BERLIN – Russia’s state gas monopoly, Gazprom, said Monday it would further reduce the amount of natural gas it sends to Germany via the Nord Stream 1 pipeline, less than a week after it resumed restricted flows after an annual maintenance shutdown.
The flows had already been reduced to 40 percent of capacity, but gazprom said: that it would shrink them to 20 percent from Wednesday, citing problems with one of the powerful turbines manufactured by the German company Siemens Energy. The turbines build pressure in the pipeline to transport the gas over long distances.
In mid-June, Russia began reducing the amount of gas carried through the 760-mile submarine pipeline, blamed on a missing turbine shipped to Canada for repair.
On Monday, Gazprom said on its social media accounts that it was shutting down “another gas turbine engine, produced by Siemens.”
Germany’s economy ministry has always rejected Gazprom’s argument that a damaged turbine was responsible for restricting gas flows, saying instead that the cuts were another way for Russia to punish Europe for resisting the war. in Ukraine.
The Berlin government opposed Gazprom’s latest planned austerity measures.
“Based on our information, there is no technical reason for a reduction in deliveries,” the German economy ministry said in a statement following Gazprom’s announcement.
Observers said the move smacked of President Vladimir V. Putin’s intention to use Russia’s energy exports as a cudgel to punish and divide European leaders by loosening or tightening the taps as it puts him and his war targets in Ukraine comes out.
“Gazprom’s announcement should come as no surprise,” said Simone Tagliapietra, senior fellow at Bruegel, a think tank in Brussels. “Russia is playing a strategic game here. Fluctuating already low flows is better than a full shutdown as it manipulates the market and optimizes geopolitical impact.”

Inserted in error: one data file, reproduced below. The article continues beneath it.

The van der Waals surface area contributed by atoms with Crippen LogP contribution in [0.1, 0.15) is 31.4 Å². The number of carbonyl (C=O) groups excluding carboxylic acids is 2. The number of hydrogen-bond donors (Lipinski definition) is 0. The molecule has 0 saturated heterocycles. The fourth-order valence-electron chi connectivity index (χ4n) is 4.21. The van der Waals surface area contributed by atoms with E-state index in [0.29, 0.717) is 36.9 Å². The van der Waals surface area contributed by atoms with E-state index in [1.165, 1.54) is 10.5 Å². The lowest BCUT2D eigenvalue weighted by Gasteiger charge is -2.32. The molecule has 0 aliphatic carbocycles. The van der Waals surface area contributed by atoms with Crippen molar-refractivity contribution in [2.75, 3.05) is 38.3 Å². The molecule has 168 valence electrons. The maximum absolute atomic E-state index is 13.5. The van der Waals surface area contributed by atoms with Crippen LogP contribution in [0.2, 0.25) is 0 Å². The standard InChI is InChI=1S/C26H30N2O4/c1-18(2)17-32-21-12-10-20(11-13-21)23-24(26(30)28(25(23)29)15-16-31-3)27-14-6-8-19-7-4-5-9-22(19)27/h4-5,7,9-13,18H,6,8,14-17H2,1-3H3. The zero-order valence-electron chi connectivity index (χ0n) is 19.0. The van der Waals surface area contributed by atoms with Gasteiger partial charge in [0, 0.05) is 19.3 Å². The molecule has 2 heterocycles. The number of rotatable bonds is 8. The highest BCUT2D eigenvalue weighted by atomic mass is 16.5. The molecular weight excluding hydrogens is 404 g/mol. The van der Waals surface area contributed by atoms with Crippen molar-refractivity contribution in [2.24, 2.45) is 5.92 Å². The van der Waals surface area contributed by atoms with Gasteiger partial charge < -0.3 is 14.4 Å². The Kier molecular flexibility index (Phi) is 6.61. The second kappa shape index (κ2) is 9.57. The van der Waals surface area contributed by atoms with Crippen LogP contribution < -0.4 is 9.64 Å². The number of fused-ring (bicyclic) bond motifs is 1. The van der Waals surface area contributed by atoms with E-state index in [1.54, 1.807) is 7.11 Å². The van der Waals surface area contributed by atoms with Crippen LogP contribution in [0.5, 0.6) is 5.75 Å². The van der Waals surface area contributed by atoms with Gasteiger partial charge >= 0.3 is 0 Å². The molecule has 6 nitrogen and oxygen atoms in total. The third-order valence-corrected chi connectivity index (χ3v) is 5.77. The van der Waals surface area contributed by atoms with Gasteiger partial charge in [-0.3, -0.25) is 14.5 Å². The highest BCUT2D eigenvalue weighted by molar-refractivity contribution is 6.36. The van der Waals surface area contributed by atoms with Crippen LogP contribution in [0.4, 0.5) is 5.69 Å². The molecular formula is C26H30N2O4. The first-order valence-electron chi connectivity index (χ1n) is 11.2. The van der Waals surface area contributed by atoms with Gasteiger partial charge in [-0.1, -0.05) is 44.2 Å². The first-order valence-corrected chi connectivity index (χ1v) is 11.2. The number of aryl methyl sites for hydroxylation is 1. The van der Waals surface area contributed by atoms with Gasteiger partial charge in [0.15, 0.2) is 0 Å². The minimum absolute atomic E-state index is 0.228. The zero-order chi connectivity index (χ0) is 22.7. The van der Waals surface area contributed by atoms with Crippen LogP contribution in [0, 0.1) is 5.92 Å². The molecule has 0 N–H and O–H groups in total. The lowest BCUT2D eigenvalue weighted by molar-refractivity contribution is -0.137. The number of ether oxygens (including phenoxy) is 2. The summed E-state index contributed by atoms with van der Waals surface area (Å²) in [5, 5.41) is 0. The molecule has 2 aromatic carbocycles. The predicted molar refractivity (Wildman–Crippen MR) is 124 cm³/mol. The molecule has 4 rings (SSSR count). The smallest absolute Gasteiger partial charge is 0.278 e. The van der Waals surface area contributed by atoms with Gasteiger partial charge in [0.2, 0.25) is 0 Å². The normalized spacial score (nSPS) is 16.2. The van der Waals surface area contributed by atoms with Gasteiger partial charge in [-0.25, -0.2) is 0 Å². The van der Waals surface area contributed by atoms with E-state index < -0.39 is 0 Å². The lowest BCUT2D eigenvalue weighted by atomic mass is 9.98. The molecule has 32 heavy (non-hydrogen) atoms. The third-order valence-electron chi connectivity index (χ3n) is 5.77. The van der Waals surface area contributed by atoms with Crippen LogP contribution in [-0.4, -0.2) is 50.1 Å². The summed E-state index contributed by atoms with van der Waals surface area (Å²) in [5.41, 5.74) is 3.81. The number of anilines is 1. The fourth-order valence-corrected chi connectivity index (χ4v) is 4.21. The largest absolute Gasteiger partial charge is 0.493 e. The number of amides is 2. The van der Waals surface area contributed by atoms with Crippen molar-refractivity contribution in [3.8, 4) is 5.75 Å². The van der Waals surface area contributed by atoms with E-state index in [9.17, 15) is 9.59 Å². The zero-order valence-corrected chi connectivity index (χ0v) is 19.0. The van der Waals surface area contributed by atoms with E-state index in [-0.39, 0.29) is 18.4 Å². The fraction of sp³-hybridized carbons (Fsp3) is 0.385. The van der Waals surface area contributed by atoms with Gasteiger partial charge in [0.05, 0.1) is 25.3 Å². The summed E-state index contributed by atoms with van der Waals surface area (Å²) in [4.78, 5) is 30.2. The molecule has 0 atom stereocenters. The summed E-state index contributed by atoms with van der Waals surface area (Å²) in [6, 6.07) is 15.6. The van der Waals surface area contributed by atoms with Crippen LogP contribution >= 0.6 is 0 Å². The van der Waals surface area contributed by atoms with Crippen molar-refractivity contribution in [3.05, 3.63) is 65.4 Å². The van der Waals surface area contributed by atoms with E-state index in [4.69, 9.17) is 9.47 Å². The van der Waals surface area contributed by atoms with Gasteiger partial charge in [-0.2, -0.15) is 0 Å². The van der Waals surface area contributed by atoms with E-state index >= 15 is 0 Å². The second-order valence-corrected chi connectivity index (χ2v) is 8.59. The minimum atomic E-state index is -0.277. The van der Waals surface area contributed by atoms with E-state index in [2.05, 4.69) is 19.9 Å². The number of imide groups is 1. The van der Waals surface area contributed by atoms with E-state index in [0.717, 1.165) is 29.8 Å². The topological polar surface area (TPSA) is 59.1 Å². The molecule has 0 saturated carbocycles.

European Union energy ministers will meet in Brussels on Tuesday to discuss a proposal to help citizens and businesses of the 27-member bloc save energy. But divisions have arisen as countries not heavily reliant on Russian gas, such as Greece and Spain, have been annoyed at the idea of cutting consumption to help Germany, their wealthy northern partner.
Before the Russian invasion of Ukraine, Germany relied on Russia to supply 55 percent of its total natural gas needs. It has cut that share to 30 percent in recent months, but is struggling to conserve enough fuel to ensure it has enough stores to make it through the winter.
Hours before Gazprom announced the new cuts, the head of Germany’s network regulator, Klaus Müller, said the country’s storage facilities had reached 65.9 percent capacity and were therefore “finally back on track”. The goal is for the storage space to be 75 percent full by early September.
Gazprom’s announcement should have made it clear to all members of the European Union how crucial it is for them to start saving gas quickly and decisively, said Mr Tagliapietra. “Action on this can no longer be delayed.”